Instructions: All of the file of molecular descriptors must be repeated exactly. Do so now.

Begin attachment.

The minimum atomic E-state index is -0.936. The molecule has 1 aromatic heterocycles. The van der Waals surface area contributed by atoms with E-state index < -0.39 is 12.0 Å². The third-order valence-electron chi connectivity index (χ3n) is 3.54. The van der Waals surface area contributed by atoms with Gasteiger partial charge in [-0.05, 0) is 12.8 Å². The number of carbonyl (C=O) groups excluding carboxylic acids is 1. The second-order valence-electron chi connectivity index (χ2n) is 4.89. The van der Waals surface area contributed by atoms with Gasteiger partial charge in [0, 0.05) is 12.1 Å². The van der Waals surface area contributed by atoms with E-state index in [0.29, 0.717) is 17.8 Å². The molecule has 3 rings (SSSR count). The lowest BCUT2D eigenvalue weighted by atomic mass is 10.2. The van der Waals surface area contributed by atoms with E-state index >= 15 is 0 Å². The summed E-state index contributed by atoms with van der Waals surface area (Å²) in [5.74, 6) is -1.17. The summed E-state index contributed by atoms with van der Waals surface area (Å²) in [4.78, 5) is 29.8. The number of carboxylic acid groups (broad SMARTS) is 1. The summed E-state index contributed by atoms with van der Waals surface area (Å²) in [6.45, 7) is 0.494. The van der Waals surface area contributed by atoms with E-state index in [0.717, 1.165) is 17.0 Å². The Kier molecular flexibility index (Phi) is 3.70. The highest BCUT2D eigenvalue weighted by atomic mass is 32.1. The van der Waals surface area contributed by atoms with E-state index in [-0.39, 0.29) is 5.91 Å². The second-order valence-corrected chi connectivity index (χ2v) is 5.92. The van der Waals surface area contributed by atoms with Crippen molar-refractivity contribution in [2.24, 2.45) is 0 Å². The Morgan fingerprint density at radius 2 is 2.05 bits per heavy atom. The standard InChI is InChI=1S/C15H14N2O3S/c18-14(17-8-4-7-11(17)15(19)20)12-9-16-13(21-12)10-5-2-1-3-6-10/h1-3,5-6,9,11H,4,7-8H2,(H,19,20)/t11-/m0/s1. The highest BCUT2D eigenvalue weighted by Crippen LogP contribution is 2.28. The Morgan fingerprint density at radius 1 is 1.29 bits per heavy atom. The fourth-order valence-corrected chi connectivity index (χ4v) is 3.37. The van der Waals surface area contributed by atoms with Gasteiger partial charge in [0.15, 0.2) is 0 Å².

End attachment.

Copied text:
The minimum atomic E-state index is -0.936. The molecule has 1 aromatic heterocycles. The van der Waals surface area contributed by atoms with E-state index < -0.39 is 12.0 Å². The third-order valence-electron chi connectivity index (χ3n) is 3.54. The van der Waals surface area contributed by atoms with Gasteiger partial charge in [-0.05, 0) is 12.8 Å². The number of carbonyl (C=O) groups excluding carboxylic acids is 1. The second-order valence-electron chi connectivity index (χ2n) is 4.89. The van der Waals surface area contributed by atoms with Gasteiger partial charge in [0, 0.05) is 12.1 Å². The van der Waals surface area contributed by atoms with E-state index in [0.29, 0.717) is 17.8 Å². The molecule has 3 rings (SSSR count). The lowest BCUT2D eigenvalue weighted by atomic mass is 10.2. The van der Waals surface area contributed by atoms with E-state index >= 15 is 0 Å². The summed E-state index contributed by atoms with van der Waals surface area (Å²) in [5.74, 6) is -1.17. The summed E-state index contributed by atoms with van der Waals surface area (Å²) in [4.78, 5) is 29.8. The number of carboxylic acid groups (broad SMARTS) is 1. The summed E-state index contributed by atoms with van der Waals surface area (Å²) in [6.45, 7) is 0.494. The van der Waals surface area contributed by atoms with E-state index in [0.717, 1.165) is 17.0 Å². The Kier molecular flexibility index (Phi) is 3.70. The highest BCUT2D eigenvalue weighted by atomic mass is 32.1. The van der Waals surface area contributed by atoms with E-state index in [-0.39, 0.29) is 5.91 Å². The second-order valence-corrected chi connectivity index (χ2v) is 5.92. The van der Waals surface area contributed by atoms with Crippen molar-refractivity contribution in [2.24, 2.45) is 0 Å². The Morgan fingerprint density at radius 2 is 2.05 bits per heavy atom. The standard InChI is InChI=1S/C15H14N2O3S/c18-14(17-8-4-7-11(17)15(19)20)12-9-16-13(21-12)10-5-2-1-3-6-10/h1-3,5-6,9,11H,4,7-8H2,(H,19,20)/t11-/m0/s1. The highest BCUT2D eigenvalue weighted by Crippen LogP contribution is 2.28. The Morgan fingerprint density at radius 1 is 1.29 bits per heavy atom. The fourth-order valence-corrected chi connectivity index (χ4v) is 3.37. The van der Waals surface area contributed by atoms with Gasteiger partial charge in [0.15, 0.2) is 0 Å².